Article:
Is the Loss of Collegiality about Manners or Workloads?Roundup
tags: adjunct faculty, academic labor, colleges and universities, Intellectual Life
Paula Marantz Cohen is a professor of English and dean of the honors college at Drexel University.
I became a college professor because I love to talk. As an undergraduate some 50 years ago, I found that my mind wandered during lectures and even during smaller conventional classroom courses. I only became engaged in seminars where everyone was encouraged to talk. I recall vividly the first such course I took. It was a poetry survey from Chaucer to Emily Dickinson. The instructor was an older woman, a Holocaust survivor, for whom this literature was a source of wonder and sustenance. She had strong opinions about feminist issues before this became ascendant in the academy and had strayed from the Anglocentric, patriarchal emphasis of the standard English poetry survey to include Dickinson, whom she felt vied with Milton in importance. There were 12 of us sitting around a table in that course, and the conversation, under the guidance of this gifted teacher, was exhilarating. I knew then that I wanted to talk like this for the rest of my life.
Increasingly over the past decade or so, my students seem desperate to talk about ideas but inhibited in doing so by the nature of their schedules, the atmospheres in which they find themselves, and a lack of practice in the art of conversation. When they have a free block of time, I rarely see them congregate together to talk. Yet their frequenting of coffee shops seems a symptom of their desire to connect. They sit side by side in these spaces, computers open, drinking their coffee and staring at their screens. By planting themselves in public spaces, they obviously want to talk to one another but don’t know how. They need the tools and the inspiration to bridge the barrier that separates them. Supplying these things is, in part, what the seminar classroom is for.
If students are less equipped to converse with one another than they once were, faculty members also seem to have become deficient in this area. The past few years have seen an increasing dearth of collegial talk.
Conversation used to be a great draw for those contemplating an academic career. One could engage with a wide variety of people who loved ideas and had devoted their lives to them in an environment conducive to intellectual exchange. There was time for long lunches and summers off to do research and share new knowledge with interested peers.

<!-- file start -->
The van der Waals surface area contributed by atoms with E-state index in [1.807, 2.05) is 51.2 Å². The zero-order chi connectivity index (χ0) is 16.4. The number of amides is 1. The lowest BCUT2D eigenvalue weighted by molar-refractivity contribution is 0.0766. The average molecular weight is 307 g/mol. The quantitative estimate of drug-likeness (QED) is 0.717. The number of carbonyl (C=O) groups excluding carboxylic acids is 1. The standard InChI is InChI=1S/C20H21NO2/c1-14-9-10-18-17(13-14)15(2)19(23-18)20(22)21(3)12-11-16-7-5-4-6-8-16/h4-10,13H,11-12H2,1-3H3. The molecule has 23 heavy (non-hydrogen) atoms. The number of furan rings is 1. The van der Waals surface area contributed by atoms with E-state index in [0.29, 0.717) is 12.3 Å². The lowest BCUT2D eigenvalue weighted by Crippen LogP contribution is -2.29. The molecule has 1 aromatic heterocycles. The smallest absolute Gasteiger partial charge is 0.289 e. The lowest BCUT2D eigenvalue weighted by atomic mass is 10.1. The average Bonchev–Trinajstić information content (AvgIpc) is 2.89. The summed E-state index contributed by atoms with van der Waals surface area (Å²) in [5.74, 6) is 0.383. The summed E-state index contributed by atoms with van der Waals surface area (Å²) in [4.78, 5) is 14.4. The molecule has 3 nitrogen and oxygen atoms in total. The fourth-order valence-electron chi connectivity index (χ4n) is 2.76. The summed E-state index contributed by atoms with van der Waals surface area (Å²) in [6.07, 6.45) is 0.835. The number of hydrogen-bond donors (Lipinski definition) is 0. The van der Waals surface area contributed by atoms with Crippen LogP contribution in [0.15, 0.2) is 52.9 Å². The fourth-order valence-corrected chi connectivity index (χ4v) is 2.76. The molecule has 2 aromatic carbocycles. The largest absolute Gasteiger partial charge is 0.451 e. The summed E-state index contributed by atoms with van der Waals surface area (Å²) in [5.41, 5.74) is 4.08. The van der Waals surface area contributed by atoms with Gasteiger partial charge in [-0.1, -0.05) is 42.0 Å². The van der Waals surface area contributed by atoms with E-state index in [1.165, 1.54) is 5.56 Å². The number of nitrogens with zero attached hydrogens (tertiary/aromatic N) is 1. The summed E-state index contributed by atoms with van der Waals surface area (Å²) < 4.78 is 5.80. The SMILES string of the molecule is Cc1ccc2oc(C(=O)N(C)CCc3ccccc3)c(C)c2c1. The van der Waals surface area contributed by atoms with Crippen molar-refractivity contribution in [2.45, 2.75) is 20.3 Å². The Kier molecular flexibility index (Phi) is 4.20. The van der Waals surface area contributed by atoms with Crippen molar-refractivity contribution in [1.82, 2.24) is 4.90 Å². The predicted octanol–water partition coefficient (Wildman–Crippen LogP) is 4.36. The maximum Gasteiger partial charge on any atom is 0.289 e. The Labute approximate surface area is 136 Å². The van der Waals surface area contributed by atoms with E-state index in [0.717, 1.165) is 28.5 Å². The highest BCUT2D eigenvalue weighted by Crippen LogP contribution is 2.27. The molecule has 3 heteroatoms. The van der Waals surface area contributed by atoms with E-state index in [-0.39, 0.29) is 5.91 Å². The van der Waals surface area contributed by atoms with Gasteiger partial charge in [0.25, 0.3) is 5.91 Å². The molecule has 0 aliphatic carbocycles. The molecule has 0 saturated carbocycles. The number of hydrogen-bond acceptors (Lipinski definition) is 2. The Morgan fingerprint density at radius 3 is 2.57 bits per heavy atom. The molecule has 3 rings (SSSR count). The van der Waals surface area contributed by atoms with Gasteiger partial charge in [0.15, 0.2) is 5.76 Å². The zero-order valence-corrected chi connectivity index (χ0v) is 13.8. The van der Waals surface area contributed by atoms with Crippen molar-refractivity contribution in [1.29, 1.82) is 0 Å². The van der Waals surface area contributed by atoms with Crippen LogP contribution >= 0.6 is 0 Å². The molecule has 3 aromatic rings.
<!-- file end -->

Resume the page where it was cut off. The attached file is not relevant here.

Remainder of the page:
In 1999 the AAUP put out a statement about the use of “collegiality” in tenure decisions, and it was revised in 2016: “The very real potential for a distinct criterion of ‘collegiality’ to cast a pall of stale uniformity places it in direct tension with the value of faculty diversity in all its contemporary manifestations.”
Their viewpoint makes sense — the traditional focus on collegiality was sometimes a code for homogeneity, mediocrity, and support for the “old boy” network. But the combination of groupthink and careerism that has overtaken academe in recent years is another kind of blight. It’s important to have a community of scholars who gather together and talk. If faculty do not practice conversation of the best sort among themselves, it is unlikely that they can bring these skills to bear in the classroom.
The decline in conversation can be attributed to many things: a need to work harder in one’s field in order to succeed in a strained job market; the charged political nature of things where it can be difficult to speak honestly or in a nuanced way about many issues; and a culture dominated by social media where our phones are more our companions than our peers. With the reduction of tenure-track positions and heavier teaching loads, faculty simply don’t have the time to indulge in the free play of mind that used to characterize academic life. If one has to teach at multiple campuses and grade hundreds of papers, the quality of one’s conversation is bound to suffer.
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